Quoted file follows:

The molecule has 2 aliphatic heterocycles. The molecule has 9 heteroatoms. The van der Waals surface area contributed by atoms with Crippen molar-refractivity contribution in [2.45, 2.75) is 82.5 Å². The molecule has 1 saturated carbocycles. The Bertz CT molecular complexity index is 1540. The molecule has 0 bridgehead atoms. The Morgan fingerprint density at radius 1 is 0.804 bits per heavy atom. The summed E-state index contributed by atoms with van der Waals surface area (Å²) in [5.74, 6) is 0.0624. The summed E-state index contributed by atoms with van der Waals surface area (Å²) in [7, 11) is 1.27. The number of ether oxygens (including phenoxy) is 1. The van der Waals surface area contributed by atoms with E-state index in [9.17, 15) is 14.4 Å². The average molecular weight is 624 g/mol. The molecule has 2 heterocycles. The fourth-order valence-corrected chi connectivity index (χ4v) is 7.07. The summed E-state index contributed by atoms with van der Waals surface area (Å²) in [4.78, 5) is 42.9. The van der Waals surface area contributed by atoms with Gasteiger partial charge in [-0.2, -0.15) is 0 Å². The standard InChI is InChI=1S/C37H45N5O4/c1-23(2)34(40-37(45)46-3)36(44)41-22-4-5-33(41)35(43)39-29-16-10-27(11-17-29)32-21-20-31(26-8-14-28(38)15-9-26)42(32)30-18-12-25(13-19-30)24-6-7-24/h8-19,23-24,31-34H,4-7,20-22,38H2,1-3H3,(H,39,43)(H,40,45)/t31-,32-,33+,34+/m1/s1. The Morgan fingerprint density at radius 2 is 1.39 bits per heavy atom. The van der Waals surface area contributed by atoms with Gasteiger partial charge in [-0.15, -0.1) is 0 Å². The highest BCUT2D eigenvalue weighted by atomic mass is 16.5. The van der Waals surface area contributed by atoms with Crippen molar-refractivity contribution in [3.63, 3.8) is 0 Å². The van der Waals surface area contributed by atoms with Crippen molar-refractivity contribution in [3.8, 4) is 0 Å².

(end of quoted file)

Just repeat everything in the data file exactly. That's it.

The molecule has 2 aliphatic heterocycles. The molecule has 9 heteroatoms. The van der Waals surface area contributed by atoms with Crippen molar-refractivity contribution in [2.45, 2.75) is 82.5 Å². The molecule has 1 saturated carbocycles. The Bertz CT molecular complexity index is 1540. The molecule has 0 bridgehead atoms. The Morgan fingerprint density at radius 1 is 0.804 bits per heavy atom. The summed E-state index contributed by atoms with van der Waals surface area (Å²) in [5.74, 6) is 0.0624. The summed E-state index contributed by atoms with van der Waals surface area (Å²) in [7, 11) is 1.27. The number of ether oxygens (including phenoxy) is 1. The van der Waals surface area contributed by atoms with E-state index in [9.17, 15) is 14.4 Å². The average molecular weight is 624 g/mol. The molecule has 2 heterocycles. The fourth-order valence-corrected chi connectivity index (χ4v) is 7.07. The summed E-state index contributed by atoms with van der Waals surface area (Å²) in [4.78, 5) is 42.9. The van der Waals surface area contributed by atoms with Gasteiger partial charge in [-0.2, -0.15) is 0 Å². The standard InChI is InChI=1S/C37H45N5O4/c1-23(2)34(40-37(45)46-3)36(44)41-22-4-5-33(41)35(43)39-29-16-10-27(11-17-29)32-21-20-31(26-8-14-28(38)15-9-26)42(32)30-18-12-25(13-19-30)24-6-7-24/h8-19,23-24,31-34H,4-7,20-22,38H2,1-3H3,(H,39,43)(H,40,45)/t31-,32-,33+,34+/m1/s1. The Morgan fingerprint density at radius 2 is 1.39 bits per heavy atom. The van der Waals surface area contributed by atoms with Gasteiger partial charge in [-0.15, -0.1) is 0 Å². The highest BCUT2D eigenvalue weighted by atomic mass is 16.5. The van der Waals surface area contributed by atoms with Crippen molar-refractivity contribution in [3.63, 3.8) is 0 Å². The van der Waals surface area contributed by atoms with Crippen molar-refractivity contribution in [3.8, 4) is 0 Å².